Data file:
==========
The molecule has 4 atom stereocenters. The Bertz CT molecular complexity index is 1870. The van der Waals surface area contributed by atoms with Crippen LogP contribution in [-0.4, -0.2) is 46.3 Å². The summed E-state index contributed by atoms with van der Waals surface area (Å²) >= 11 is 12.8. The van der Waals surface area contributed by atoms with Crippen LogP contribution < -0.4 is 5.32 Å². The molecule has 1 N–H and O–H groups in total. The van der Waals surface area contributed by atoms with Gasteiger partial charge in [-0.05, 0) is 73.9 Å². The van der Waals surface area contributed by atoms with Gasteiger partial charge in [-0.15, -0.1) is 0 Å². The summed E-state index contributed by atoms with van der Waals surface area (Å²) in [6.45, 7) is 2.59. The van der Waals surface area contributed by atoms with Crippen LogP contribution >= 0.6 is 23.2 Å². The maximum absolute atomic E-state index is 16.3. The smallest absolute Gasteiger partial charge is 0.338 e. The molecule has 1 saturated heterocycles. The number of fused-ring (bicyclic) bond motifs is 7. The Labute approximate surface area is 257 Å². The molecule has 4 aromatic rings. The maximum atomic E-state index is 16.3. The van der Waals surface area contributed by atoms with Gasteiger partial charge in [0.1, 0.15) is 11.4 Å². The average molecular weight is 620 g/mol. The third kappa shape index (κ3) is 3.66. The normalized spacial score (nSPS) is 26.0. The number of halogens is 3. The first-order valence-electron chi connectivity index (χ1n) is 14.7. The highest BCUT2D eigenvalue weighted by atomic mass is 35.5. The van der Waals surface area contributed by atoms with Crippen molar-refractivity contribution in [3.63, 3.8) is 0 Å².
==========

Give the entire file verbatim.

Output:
The molecule has 4 atom stereocenters. The Bertz CT molecular complexity index is 1870. The van der Waals surface area contributed by atoms with Crippen LogP contribution in [-0.4, -0.2) is 46.3 Å². The summed E-state index contributed by atoms with van der Waals surface area (Å²) >= 11 is 12.8. The van der Waals surface area contributed by atoms with Crippen LogP contribution < -0.4 is 5.32 Å². The molecule has 1 N–H and O–H groups in total. The van der Waals surface area contributed by atoms with Gasteiger partial charge in [-0.05, 0) is 73.9 Å². The van der Waals surface area contributed by atoms with Gasteiger partial charge in [-0.15, -0.1) is 0 Å². The summed E-state index contributed by atoms with van der Waals surface area (Å²) in [6.45, 7) is 2.59. The van der Waals surface area contributed by atoms with Crippen LogP contribution >= 0.6 is 23.2 Å². The maximum absolute atomic E-state index is 16.3. The smallest absolute Gasteiger partial charge is 0.338 e. The molecule has 1 saturated heterocycles. The number of fused-ring (bicyclic) bond motifs is 7. The Labute approximate surface area is 257 Å². The molecule has 4 aromatic rings. The maximum atomic E-state index is 16.3. The van der Waals surface area contributed by atoms with Gasteiger partial charge in [0.1, 0.15) is 11.4 Å². The average molecular weight is 620 g/mol. The third kappa shape index (κ3) is 3.66. The normalized spacial score (nSPS) is 26.0. The number of halogens is 3. The first-order valence-electron chi connectivity index (χ1n) is 14.7. The highest BCUT2D eigenvalue weighted by atomic mass is 35.5. The van der Waals surface area contributed by atoms with Crippen molar-refractivity contribution in [3.63, 3.8) is 0 Å².